Serving as Chairman of the House Committee on Small Business over the past four years, I’ve had the honor of advocating and fighting for Main Street.
This year on Small Business Saturday, November 24, 2018, I hope Americans will celebrate the 30 million small businesses and the millions of workers they employ by shopping locally. This day is an incredible opportunity to support our local independent businesses during their most critical time of year.
In 2010, the Small Business Saturday campaign was launched to help small businesses that were hurting from the recession by boosting sales and encouraging shopping.
Every year since 2011, both chambers of Congress have introduced resolutions to recognize and promote Small Business Saturday as the Saturday after Thanksgiving. This year, I had the privilege of introducing a resolution to continue this tradition and recognize November 24, 2018, as Small Business Saturday, and support efforts to increase awareness of the value of locally owned small businesses. This day gives us an opportunity to refocus our efforts and reaffirm our commitment to helping small businesses thrive.
With 99 percent of all employers in the United States being small businesses, it’s critical we fuel this engine of job creation and innovation. By shopping small, Americans can stimulate our economy and support the two-thirds of net new jobs that small businesses produce.
In Ohio alone, there are 944,797 total small businesses that employ 2.2 million people, according to the Small Business Administration’s (SBA) most recent data. With American Express reporting that 90 percent of consumers say that Small Business Saturday has had a positive impact on their community, can you imagine the impact this day has had on Ohio alone? And, the impact that Small Business Saturday can have throughout our nation is huge.
The 2017 Small Business Saturday Consumer Insights Survey from the National Federation of Independent Business (NFIB) and American Express highlights this impact. The survey notes that last year, 108 million shoppers spent $12.9 billion at a variety of businesses, from restaurants to clothing stores to coffee shops, on Small Business Saturday.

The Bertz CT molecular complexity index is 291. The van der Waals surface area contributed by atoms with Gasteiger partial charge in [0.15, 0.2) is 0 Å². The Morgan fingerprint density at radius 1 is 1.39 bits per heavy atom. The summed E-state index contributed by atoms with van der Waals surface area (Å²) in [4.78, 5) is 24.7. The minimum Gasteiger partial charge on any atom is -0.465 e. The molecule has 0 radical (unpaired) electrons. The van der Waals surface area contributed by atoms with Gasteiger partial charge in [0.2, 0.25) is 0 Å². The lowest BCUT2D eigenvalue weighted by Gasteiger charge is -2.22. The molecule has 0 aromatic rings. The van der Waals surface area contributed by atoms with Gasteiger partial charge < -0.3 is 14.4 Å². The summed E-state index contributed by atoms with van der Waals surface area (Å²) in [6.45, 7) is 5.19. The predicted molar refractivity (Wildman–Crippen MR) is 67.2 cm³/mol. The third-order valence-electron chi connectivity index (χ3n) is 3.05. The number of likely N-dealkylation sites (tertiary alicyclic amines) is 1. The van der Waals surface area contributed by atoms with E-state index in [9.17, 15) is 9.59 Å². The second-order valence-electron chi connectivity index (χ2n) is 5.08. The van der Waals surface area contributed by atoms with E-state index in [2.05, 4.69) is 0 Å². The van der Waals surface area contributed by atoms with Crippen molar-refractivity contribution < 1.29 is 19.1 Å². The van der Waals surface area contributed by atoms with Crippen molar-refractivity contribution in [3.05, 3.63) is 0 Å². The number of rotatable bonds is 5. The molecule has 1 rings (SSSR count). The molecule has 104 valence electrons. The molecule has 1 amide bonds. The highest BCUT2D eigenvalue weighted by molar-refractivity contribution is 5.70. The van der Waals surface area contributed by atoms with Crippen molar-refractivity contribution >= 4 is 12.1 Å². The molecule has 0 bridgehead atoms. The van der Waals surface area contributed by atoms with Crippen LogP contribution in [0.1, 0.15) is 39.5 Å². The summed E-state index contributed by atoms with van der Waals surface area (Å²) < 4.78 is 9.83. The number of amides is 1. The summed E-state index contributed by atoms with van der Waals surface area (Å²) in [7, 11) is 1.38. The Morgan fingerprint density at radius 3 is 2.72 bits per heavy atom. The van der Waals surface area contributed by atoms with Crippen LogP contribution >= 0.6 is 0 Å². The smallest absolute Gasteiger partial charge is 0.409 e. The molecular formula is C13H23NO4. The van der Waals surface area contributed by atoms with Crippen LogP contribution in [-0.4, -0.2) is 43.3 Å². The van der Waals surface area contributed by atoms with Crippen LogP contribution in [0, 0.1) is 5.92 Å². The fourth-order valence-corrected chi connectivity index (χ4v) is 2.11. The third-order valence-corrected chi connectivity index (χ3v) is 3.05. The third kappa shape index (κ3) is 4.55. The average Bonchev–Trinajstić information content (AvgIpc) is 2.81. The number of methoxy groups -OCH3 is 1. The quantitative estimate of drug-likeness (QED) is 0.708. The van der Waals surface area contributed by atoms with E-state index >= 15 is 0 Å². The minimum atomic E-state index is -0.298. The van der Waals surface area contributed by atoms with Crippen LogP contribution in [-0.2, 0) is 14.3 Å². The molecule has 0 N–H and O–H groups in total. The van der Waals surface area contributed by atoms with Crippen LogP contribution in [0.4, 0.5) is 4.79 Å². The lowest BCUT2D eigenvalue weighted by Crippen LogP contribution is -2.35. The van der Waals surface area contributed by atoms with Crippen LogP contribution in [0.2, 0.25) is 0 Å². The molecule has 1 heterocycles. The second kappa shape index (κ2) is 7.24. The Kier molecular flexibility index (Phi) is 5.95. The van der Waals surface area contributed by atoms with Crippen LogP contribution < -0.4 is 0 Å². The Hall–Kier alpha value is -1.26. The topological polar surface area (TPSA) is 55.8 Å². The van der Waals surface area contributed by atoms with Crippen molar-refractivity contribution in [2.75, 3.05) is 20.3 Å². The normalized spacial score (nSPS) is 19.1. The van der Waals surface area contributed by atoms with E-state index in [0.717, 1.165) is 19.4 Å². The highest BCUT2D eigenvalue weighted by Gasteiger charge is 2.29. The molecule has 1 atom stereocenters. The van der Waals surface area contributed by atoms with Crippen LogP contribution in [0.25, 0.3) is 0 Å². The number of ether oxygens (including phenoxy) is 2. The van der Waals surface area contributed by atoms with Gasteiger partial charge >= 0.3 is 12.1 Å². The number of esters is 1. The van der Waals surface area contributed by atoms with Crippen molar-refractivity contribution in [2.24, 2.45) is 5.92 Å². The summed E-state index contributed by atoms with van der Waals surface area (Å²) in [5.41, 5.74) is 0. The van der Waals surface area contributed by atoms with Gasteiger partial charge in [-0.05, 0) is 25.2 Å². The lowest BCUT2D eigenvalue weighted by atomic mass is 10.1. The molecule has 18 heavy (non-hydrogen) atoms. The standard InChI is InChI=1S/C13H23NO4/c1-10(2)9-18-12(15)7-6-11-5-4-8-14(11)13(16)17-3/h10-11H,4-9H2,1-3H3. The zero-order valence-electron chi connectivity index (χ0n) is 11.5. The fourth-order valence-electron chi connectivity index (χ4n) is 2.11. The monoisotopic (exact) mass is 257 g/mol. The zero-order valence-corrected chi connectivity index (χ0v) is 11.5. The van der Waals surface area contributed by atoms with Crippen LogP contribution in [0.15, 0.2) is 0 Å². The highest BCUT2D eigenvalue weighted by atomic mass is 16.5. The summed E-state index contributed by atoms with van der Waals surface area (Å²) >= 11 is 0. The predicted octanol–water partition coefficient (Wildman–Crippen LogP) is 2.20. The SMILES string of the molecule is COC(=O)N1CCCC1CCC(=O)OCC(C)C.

When you reflect on these numbers, there is nothing ‘small’ about small business.
In my 22 years serving on the Small Business Committee, I’ve seen first-hand the hard work and dedication small business owners put into their companies to get them off the ground and succeed.
The Committee has held hearings and roundtables to hear from entrepreneurs and talk through the joys and challenges of running a business. It has always been the mission of the Committee, as it must be for Congress, to offer solutions that will help grow businesses.
Further, the Committee has been working diligently with the Administration to reduce regulatory costs and burdens. In fact, for every new regulation issued, the Administration has eliminated 12, resulting in $33 billion in net regulatory savings over the last two years. American business owners should be investing in the American Dream, not squandering their resources on regulatory compliance.
To help amplify this effort, the Committee has an online resource called Regulatory Watch. This resource is for small businesses that want to participate in the regulatory development process, but do not have the time or ability to monitor federal agencies’ activities. The webpage is updated regularly to highlight proposed regulations that could impact small businesses, allowing owners the opportunity to submit comments, plan ahead, or simply better understand the process.
Monte Wiederhold, a small business owner from my home state of Ohio, said it best when he testified before our Committee this Congress about one-size-fits-all regulations impacting his business:
“Time and time again, this approach punishes small businesses, stifles competition, and overregulates an industry deregulated by design. Too often, these costly and burdensome regulations are advanced at the behest of corporate motor carriers, who use the legislative and regulatory process to gain competitive advantages over smaller operators like me.”
Fortunately for Wiederhold, our economy is on the uphill swing, with unemployment at an all-time low and small business optimism setting record highs.
This past June, President Trump signed the Small Business 7(a) Lending Oversight Reform Act, a bill I introduced to ensure appropriate oversight of the SBA’s flagship loan program and improve access to capital for small business owners. Getting a loan for a small business can be the difference between expanding their company and creating jobs or never getting off the ground. This was a huge win for small businesses and the workers they will hire because of it.
It’s important that we do all we can to help America’s entrepreneurs who not only dare to dream but dare to make those dreams a reality. On Small Business Saturday, I encourage you to get involved in your community, whether you are in Carson City, Nevada, or Cincinnati, Ohio, – my hometown – and shop small. Your support allows small business owners to continue to dream big, take risks, and drive innovation for the next generation of Americans.